Whether it's serving Thanksgiving dinner at a shelter, giving his allowance to help animals or urging his fellow sixth-graders to do a little good of their own, a Lexington boy shows the spirit of the season all year.
"Even the little things you can do can make a difference," said Daima Wright, 11, who started volunteering in 2007 when he helped serve Thanksgiving dinner sponsored by Lexington's Nathaniel Mission.
Things didn't start out so well. He'd gone with his grandfather, Dr. Jeff Roth, who frequently volunteers with the mission. Daima found the experience a bit confusing. He wasn't sure exactly what he was supposed to do, and he was the only kid there his age.
It didn't help that while wrangling a big tray of pumpkin pies, Daima, then 7, stumbled, smashing slices together willy-nilly.
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Not that anybody seemed to care, said Roth.
"People seemed glad to see him there."
Roth, who with his wife is from Lewis County in Eastern Kentucky, said growing up seeing people in need inspired him to volunteer. The retired emergency room doctor wanted to show Daima there are people who had very different lives than his own.
The volunteer experience made Daima want to see what else he could do.
"It made me feel bad to see people who didn't have Thanksgiving, but it made me feel good that I could do something to help," he said.
That feeling prompted him to want to do more. He's been back to the mission dinner every year. This year he and his grandfather will serve at the Nathaniel dinner and distribute Thanksgiving baskets at their church, St. Luke United Methodist. They'll grab something to eat on their own in between.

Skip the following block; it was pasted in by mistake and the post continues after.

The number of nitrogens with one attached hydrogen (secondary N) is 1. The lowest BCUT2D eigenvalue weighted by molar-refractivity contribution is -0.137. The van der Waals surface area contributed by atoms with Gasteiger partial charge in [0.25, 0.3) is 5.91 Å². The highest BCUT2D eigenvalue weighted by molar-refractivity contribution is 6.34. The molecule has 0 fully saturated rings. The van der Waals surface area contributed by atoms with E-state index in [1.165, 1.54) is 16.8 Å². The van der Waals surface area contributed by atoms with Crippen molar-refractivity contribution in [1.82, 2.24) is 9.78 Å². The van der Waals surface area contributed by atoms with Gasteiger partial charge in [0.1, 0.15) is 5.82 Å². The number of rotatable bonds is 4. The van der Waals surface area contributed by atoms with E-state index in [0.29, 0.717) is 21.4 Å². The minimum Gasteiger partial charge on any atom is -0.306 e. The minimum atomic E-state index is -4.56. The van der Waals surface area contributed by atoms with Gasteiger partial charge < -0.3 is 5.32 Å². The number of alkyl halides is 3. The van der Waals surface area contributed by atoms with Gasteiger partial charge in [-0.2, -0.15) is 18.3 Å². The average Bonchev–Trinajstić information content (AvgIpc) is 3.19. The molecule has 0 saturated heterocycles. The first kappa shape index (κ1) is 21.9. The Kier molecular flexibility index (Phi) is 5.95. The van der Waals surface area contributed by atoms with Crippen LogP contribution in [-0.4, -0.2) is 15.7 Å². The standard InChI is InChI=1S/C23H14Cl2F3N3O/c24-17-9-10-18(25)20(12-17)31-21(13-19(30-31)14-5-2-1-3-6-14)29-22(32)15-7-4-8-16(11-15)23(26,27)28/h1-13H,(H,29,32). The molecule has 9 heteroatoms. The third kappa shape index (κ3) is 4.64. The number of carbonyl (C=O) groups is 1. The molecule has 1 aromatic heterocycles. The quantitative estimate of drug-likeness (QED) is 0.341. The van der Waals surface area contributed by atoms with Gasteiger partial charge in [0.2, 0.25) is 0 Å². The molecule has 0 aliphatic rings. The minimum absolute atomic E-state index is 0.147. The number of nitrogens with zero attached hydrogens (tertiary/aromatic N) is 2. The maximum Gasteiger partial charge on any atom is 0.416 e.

Such volunteering, Daima said, "will always be part of my Thanksgiving."
Daima has found other ways to help, too. One birthday he took the $40 he received and donated it to God's Pantry. Sure, Daima said, he thought about spending the money on a new game system. But he figured the money could do more good helping people who didn't have enough to eat.
He and a friend set up a makeshift store in their Hartland neighborhood and raised $80 for the Lexington Humane Society by selling Twizzlers, lemonade and the like. It was an effort Daima did in honor of his much-beloved dog, Ozzie, a junior Australian shepherd.
Daima has donated money to Heifer International, a charity that aims to end world hunger by helping people become self sustaining. He helped buy a water buffalo for a family.
Along the way, Daima has participated in service projects at his elementary school, Veterans Park, and now at his middle school at Lexington Christian Academy. One of his teachers has urged the sixth-grade boys to do more charity work to outdo the girls. Daima has taken the challenge seriously.
"Even if it doesn't change a lot of things," he said, "you should still do it because it's the right thing."
Plus, he said, "It doesn't hurt if we can beat the girls."